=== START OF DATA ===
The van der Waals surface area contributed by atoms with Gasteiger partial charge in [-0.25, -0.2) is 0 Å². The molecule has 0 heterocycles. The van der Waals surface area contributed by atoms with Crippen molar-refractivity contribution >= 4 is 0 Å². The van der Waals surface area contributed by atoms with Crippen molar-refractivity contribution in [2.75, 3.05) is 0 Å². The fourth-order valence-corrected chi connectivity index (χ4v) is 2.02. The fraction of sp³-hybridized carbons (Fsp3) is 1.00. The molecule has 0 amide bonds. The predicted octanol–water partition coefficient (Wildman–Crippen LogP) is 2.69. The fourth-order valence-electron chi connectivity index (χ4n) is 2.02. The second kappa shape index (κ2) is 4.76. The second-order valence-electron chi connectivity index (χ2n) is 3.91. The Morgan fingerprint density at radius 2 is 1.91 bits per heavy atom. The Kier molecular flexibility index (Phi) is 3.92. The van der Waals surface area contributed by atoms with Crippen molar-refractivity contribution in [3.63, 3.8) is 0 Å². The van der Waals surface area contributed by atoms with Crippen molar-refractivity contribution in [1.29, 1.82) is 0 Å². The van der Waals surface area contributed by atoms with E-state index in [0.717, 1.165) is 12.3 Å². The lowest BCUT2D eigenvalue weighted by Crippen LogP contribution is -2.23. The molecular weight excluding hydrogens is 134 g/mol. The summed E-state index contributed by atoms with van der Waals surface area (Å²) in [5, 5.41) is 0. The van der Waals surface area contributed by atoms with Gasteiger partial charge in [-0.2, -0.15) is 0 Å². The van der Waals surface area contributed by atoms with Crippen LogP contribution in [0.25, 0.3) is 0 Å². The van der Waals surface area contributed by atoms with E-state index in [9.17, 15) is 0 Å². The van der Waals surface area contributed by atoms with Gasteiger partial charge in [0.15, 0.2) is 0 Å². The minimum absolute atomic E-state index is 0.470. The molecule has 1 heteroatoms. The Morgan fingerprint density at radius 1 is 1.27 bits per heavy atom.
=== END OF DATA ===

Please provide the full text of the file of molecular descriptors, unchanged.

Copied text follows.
The van der Waals surface area contributed by atoms with Gasteiger partial charge in [-0.25, -0.2) is 0 Å². The molecule has 0 heterocycles. The van der Waals surface area contributed by atoms with Crippen molar-refractivity contribution >= 4 is 0 Å². The van der Waals surface area contributed by atoms with Crippen molar-refractivity contribution in [2.75, 3.05) is 0 Å². The fourth-order valence-corrected chi connectivity index (χ4v) is 2.02. The fraction of sp³-hybridized carbons (Fsp3) is 1.00. The molecule has 0 amide bonds. The predicted octanol–water partition coefficient (Wildman–Crippen LogP) is 2.69. The fourth-order valence-electron chi connectivity index (χ4n) is 2.02. The second kappa shape index (κ2) is 4.76. The second-order valence-electron chi connectivity index (χ2n) is 3.91. The Morgan fingerprint density at radius 2 is 1.91 bits per heavy atom. The Kier molecular flexibility index (Phi) is 3.92. The van der Waals surface area contributed by atoms with Crippen molar-refractivity contribution in [3.63, 3.8) is 0 Å². The van der Waals surface area contributed by atoms with Crippen molar-refractivity contribution in [1.29, 1.82) is 0 Å². The van der Waals surface area contributed by atoms with E-state index in [0.717, 1.165) is 12.3 Å². The lowest BCUT2D eigenvalue weighted by Crippen LogP contribution is -2.23. The molecular weight excluding hydrogens is 134 g/mol. The summed E-state index contributed by atoms with van der Waals surface area (Å²) in [5, 5.41) is 0. The van der Waals surface area contributed by atoms with Gasteiger partial charge in [-0.2, -0.15) is 0 Å². The van der Waals surface area contributed by atoms with Crippen LogP contribution in [0.25, 0.3) is 0 Å². The van der Waals surface area contributed by atoms with E-state index in [9.17, 15) is 0 Å². The van der Waals surface area contributed by atoms with Gasteiger partial charge in [0.15, 0.2) is 0 Å². The minimum absolute atomic E-state index is 0.470. The molecule has 1 heteroatoms. The Morgan fingerprint density at radius 1 is 1.27 bits per heavy atom.